In the true spirit of NHS innovation, they share their automation solutions with other NHS organisations including their blueprints, coding, templates, and processes through their Intelligent Automation Digital Exchange. They also provide automation consultancy support for other NHS trusts with their mantra ‘By the NHS for the NHS’.

As part of providing a taster of the digital technologies that could benefit cardiology pathways in CDCs, we invited a number of innovators to present their solutions. They ranged from a virtual consultant-delivered triaging service to platforms that help patients manage appointments or provide education on their diagnosis / treatment and a safe digital solution for clinician-to-clinician discussion and sharing clinical-grade images. The benefits include:

  • Reduction in patients not turning up for their appointments
  • Increased clinical staff capacity and optimised use of clinic equipment including diagnostics
  • Virtual patient follow-up or providing instant access to results.

The cardiologists wanted to learn more about cardiac innovations that are ready for adoption, to enable easier and faster diagnostic of cardiac conditions. We heard about a NICE-recommended ambulatory ECG monitoring patch that detects cardiac arrhythmias. In Liverpool Heart and Chest Hospital, the introduction of the ECG patch has reduced the 24 / 48 hour Holter waiting list from eight weeks to a few days.

Another innovation will streamline blood tests in CDCs. This portable blood analyser delivers real-time, lab-quality diagnostic test results, including blood tests required prior to patients having other diagnostics such as CT scans. 

The event was closed by Dr Rajan Sharma, Head of Cardiology Clinical Services at St George’s NHS Foundation Trust and NHS England Lead for Community Diagnostic Centres who discussed the 3-5 year vision for cardiology pathways in CDCs. They aim to take a phased approach, moving from a focus on increasing capacity over the short term, to developing coherent cardiology pathways that intersect with CDCs at the appropriate time.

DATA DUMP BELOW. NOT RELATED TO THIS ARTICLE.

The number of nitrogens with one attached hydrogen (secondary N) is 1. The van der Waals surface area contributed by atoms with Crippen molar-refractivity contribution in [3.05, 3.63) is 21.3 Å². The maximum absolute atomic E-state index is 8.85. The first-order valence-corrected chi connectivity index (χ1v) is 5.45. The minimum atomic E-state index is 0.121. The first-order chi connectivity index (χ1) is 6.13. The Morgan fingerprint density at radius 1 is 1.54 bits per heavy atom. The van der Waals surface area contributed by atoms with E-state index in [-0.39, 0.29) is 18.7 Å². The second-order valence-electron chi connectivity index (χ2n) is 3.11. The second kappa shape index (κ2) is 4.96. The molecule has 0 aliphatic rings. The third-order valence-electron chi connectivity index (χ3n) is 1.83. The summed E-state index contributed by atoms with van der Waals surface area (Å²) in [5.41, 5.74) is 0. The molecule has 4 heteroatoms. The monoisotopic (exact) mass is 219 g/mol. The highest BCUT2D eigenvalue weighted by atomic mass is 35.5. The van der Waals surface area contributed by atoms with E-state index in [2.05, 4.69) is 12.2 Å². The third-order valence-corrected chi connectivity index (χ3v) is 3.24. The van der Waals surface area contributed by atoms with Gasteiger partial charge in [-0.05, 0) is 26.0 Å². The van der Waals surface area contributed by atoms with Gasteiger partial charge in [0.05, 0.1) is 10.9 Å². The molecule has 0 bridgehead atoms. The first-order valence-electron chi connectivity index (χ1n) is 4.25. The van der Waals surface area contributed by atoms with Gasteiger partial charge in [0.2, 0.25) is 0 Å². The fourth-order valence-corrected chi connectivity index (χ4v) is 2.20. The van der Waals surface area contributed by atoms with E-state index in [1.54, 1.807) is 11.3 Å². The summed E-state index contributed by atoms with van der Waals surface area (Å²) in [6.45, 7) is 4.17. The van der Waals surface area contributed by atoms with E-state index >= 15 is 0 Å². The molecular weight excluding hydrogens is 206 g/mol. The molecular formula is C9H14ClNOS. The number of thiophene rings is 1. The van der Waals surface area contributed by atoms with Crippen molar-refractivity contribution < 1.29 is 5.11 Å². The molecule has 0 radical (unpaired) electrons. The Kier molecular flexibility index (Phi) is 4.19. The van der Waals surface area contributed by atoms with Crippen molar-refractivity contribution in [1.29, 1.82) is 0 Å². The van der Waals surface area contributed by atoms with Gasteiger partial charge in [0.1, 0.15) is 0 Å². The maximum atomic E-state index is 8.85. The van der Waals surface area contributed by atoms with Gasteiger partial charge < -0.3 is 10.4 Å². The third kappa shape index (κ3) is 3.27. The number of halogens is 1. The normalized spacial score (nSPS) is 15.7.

Rajan summarised the coherent and blended model outlining which tests will remain in primary and secondary care alongside the tests that will be undertaken in CDCs. The CDCs will deliver a mixed model of GP Direct Access to test and Secondary Care Access to test. An overall increase in primary care access is part of the recommended model supported by protocols, order communications, onward referrals and access to specialist advice.

The development of CDCs represents a huge opportunity to improve patient care by enhancing equity of access to NHS services, more rapid diagnosis of important cardiac diseases, and streamlined pathways to improve patient outcome and experience. Primary and secondary care innovations provide an opportunity to really put the patient at the heart of care delivery.

Dr Rajan Sharma, Head of Cardiology Clinical Services at St George’s NHS Foundation Trust and NHS England Lead for Community Diagnostic Centres

Watch back and next steps

Access the presentations and the recording of the event.

Please note, the innovations referred to at the event are not preferred suppliers and there are other solutions that can support the challenges identified. This event was intended to inspire people as to how innovations can support health system problems, rather than endorse any specific solutions.

The horizon scanning and Innovation Exchange event is the start of the journey for the AHSNs to support the London healthcare system with the establishment of CDCs. We look forward to sharing our expertise and knowledge of cutting-edge technology to help CDCs provide a seamless and high-quality service for our patients across London.